Wednesday, December 12, 2012
THE CHRISTMAS CARD GAME
When we send cards, we like to include a brief handwritten note. Of course, it’s easier when you’re not sending dozens of cards but it always adds a personal touch. It's much better than leaving it up to Hallmark. We all know someone who adds his or own "Dear,” on the card as if they actually wrote the greeting card’s red, green or black text.
Holiday letters, when a sender takes the time to bring you up to date on what’s gone on in their life during the past year, are also thoughtful. Of course, Bah-Humbuggers think they're presumptuous because it's too much information. We’re not sure when it became bad form to bring friends up to date with what’s going on in our lives, however, better to keep updates upbeat.
For people with green leanings, the holiday card paper waste can seem criminal. A friend of ours thought nothing of throwing an exquisite, engraved Cartier Christmas card he’d received. He spent seconds reading it and threw it away without even considering displaying it on his mantelpiece. Yvette saves special cards and ties them together with ribbon. I have a few favorites and after the holiday I put them aside. The actress, Sylvia Miles sends a fun card she makes. She glues white cotton on it to represent her white mane of hair. I have years of them stuffed in an envelope.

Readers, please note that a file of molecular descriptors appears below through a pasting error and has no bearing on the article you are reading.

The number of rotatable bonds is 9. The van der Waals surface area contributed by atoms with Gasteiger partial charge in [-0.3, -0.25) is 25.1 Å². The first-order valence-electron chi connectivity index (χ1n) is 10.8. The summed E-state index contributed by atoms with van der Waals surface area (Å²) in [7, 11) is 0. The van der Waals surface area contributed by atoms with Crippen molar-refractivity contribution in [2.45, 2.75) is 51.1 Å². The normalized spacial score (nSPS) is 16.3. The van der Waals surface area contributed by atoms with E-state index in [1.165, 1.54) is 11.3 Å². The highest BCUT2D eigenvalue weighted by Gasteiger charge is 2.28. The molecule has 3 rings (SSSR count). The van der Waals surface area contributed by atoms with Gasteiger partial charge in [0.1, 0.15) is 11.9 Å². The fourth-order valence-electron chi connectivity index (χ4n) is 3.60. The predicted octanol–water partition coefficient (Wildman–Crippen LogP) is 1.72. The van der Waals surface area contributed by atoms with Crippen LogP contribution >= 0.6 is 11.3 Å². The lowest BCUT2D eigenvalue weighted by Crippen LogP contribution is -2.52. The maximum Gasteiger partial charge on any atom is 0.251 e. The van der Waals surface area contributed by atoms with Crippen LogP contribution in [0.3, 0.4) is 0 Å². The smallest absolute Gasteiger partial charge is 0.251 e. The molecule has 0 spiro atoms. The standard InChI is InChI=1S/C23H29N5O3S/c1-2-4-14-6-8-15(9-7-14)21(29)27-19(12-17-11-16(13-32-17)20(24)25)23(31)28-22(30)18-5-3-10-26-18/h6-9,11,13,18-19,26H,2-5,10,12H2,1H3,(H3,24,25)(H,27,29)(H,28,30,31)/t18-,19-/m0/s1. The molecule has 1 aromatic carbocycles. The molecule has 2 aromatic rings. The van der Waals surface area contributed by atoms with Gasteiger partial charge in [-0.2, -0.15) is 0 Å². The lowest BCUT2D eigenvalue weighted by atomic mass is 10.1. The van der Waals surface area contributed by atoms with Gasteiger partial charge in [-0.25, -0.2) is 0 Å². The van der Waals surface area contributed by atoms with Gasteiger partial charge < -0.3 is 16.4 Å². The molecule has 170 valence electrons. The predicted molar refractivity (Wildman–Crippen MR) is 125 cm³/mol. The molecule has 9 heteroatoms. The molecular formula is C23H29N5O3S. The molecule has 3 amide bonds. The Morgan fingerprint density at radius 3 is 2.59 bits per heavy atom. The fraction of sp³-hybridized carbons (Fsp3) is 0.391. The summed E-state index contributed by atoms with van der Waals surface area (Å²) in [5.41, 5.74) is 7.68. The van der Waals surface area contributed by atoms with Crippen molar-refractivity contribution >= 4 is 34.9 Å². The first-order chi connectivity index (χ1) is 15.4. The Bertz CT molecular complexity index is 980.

There’s one dubious practice that we don’t support: the sender who sends only because they have received one from you. We think people who do this find it an easier way to send cards without making a card list or who have missed the point about the gift of giving - it's not about receiving.
In the spirit of the holidays we should take into account that there may be any number of reasons why someone hasn’t sent cards. If receiving a card means that much to you and you haven’t heard from a good friend, pick up the phone before you put down the pen. During these difficult times, we don’t need the house of Christmas cards to collapse too.